The camera ships with a USB cable (connect to PC), and A/V Cable (connect to standard TV), and an HDMI cable (connect to Plasma/LCD TV). Though the camera ships with a USB cable, I prefer to move the video files from the camera to my computer by popping out the SD Card from the camera and plugging it directly into the computer. By using the A/V or the HDMI cables, you can play back your photos and videos on your. I really like the fact this camera comes with an HDMI cable. Some cameras in this price category do not come with an HDMI cable, which means you have to drive to Best Buy and spend $20 for one.
The Tachyon HD comes with a 90 day warranty, which is not as good as the GoPro HD 960, but it is comparable with other camera manufacturers like Epic and Oregon Scientific.
|Features:||GoPro 960||GoPro HD||Drift HD170||Epic HD||ATC9K||ContourHD||Tachyon HD|
|Battery Life:||2.5 Hrs||2.5 Hrs||2.5 Hrs||3.5 Hrs||1.5 Hrs||3 Hrs||6 Hrs|
|Dimensions (mm):||42 x 60 x 30||42 x 60 x 30||133 x 50 x 33||101.6 x 41.3 x 31.8||40 x 110||95 x 53 x 34||105 x 45 x55|
|Waterproof:||With incl. case||With incl. case||Slightly||With sep. case||Yes||With sep. case||Yes|
|LCD (playback):||No||Future accessory||Yes||No||Yes||No||No|
|Field of View:||170||170/127||127/170||168/120||130||135/110||120|
|Warranty:||365 days||365 days||365 days||90 days||90 days||180 days||90 days|
Camera Test Parameters
- Tested 720 Resolution
- Neighborhood and highway driving on an overcast day in December
- Colorful outdoor and indoor holiday decorations to test color saturation
- Tested low light performance outdoors at dusk
Using the HDMI video cable that came with the camera, I played back the video on my 42” plasma HDTV. The 720 resolution quality was pretty good. I would say it was equivalent to the 720 resolution on the GoPro HD and the Epic HD. The image was well defined, clear and crisp. The GoPro HD 960 records at a higher resolution, but you cannot really see a difference between 720 and 960 on a 42” plasma TV.
The lens quality is very good, and the camera ships with transparent lens covers to protect it while in storage, or to use in the field where the lens may be subject to projectiles (i.e. paint balls) that could damage the lens.
I really like the 120 degree field of view (FOV). I prefer it to the 170 degree FOV of the GoPro HD 960, which seems more distorted around the edges of the frame. The Tachyon FOV is plenty wide-angle enough to catch a lot of the surrounding action. Depending on your preference or shooting technique, the 120 degree FOV may/may not be the right solution for your needs. It really comes down to personal preference.
Since I reviewed this camera during December in Ohio, it was challenging to find colorful areas outdoors to judge the performance of the camera. So I decided to do what I could outside during my driving tests to include more colorful holiday displays in the shot, and I also shot some test footage indoors. Based on my test results, though the color performance seemed good, it did seem slightly muted compared to the GoPro HD 960 in both my outdoor and inside shots. The Tachyon color performance was slightly better than the Epic HD.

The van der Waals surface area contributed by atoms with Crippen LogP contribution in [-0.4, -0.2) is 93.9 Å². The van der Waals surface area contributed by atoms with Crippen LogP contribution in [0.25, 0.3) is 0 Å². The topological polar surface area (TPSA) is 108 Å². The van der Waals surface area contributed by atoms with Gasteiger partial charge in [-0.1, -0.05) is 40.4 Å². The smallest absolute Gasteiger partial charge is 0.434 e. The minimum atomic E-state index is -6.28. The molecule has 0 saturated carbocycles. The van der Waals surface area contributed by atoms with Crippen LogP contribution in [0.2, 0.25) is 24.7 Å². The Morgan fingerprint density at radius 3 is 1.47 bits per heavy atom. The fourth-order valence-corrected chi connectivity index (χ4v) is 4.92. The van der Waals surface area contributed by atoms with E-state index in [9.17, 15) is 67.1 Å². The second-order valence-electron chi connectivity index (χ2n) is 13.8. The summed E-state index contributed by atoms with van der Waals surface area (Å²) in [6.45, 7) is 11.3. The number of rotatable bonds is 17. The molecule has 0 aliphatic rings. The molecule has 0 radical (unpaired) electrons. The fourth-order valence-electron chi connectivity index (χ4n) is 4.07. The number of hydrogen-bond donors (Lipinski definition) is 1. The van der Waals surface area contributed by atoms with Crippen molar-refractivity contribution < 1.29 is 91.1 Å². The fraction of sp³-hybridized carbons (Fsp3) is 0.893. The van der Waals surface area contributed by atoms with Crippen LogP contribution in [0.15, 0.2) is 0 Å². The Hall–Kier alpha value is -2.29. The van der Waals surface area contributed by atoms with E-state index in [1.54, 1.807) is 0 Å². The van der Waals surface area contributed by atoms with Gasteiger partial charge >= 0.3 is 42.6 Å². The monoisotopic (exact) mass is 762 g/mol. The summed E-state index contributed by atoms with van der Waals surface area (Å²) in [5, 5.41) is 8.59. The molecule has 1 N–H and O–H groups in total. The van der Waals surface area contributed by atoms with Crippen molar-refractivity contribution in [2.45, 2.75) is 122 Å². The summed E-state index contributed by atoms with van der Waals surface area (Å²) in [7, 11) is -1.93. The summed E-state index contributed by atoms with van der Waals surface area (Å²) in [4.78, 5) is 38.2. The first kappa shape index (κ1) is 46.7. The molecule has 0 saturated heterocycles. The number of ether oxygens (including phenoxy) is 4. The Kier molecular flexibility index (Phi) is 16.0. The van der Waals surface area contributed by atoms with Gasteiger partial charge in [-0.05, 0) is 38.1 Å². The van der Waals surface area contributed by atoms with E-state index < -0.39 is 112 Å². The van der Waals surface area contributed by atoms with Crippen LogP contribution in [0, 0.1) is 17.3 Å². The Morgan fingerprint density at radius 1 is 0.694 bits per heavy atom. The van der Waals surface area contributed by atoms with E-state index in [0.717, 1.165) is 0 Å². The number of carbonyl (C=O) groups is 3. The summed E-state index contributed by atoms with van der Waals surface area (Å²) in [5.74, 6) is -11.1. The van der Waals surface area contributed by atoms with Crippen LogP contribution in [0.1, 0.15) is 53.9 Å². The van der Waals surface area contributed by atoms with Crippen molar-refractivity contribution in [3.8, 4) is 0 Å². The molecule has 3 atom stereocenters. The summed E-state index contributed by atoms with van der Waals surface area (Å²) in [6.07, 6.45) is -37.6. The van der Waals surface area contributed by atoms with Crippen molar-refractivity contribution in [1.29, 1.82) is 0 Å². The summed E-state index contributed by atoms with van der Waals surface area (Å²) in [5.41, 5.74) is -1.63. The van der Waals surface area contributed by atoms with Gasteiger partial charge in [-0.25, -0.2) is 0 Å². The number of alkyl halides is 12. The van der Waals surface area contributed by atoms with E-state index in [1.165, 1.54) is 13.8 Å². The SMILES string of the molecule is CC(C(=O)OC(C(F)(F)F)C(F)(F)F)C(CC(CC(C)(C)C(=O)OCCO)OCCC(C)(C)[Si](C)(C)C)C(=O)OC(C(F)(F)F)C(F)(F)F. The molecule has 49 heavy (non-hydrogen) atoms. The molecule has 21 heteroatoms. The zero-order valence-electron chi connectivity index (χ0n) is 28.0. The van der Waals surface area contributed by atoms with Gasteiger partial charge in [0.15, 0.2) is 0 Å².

POV cameras are designed to shoot during normal daylight hours and typically perform less than desirable in low light conditions. Most of my testing was done on overcast days in December. The camera did a good job compensating for various lighting conditions during my driving tests. The camera adjusted to changing lighting conditions in steps, which was noticeable when playing back the video. The step adjustment was similar to the Epic HD, which seemed a little more pronounced than the GoPro HD 960. The Tachyon HD performed equally well during dusk or “late evening” shots as the GoPro HD 960 and the EPIC HD. Like all the other cameras I have tested, I took the Tachyon HD down to my dark basement and shot some footage using a 500 lumen video light. Under these conditions, most POV cameras really struggle resulting in the video having a lot of pixilation. Regarding the Tachyon HD, its performance in extremely low light was typical of most CMOS based cameras.
The Tachyon HD has a very sturdy and durable construction, performed well in all of my video tests, and has a nice profile. It comes with a 90 day warranty, which is typical for many cameras. It also comes with an IR Remote, which none of the other cameras in the same price range offer. Even some of the premium cameras do not offer an IR Remote. It has a streamline design, and ships with protective lens covers and an HDMI cable. The audio performance was as expected for a waterproof camera, and the Tachyon HD is very easy to operate. As compared to the higher priced Epic HD, the Tachyon is a better camera for the buck. The GoPro HD 960, which is in the same price range, has a better camera feature set (customizable settings), and has better audio and color performance. The Tachyon HD is a good value for the money, and performed as well as some of the more expensive HD cameras. Tachyon sells other types of mounts to provide the user with additional options for staging the camera. If you are looking for a point-and-shoot camera that provides good video results, operates in extreme conditions and can take a beating, you should definitely consider the Tachyon HD.
Mike Stoll has been using helmet cameras for over seven years in a variety of outdoor sports including caving, whitewater rafting, and downhill racing to mention a few. He has also written articles relating to helmet cameras for VideoMaker, Canoe & Kayak, and Paddling Life.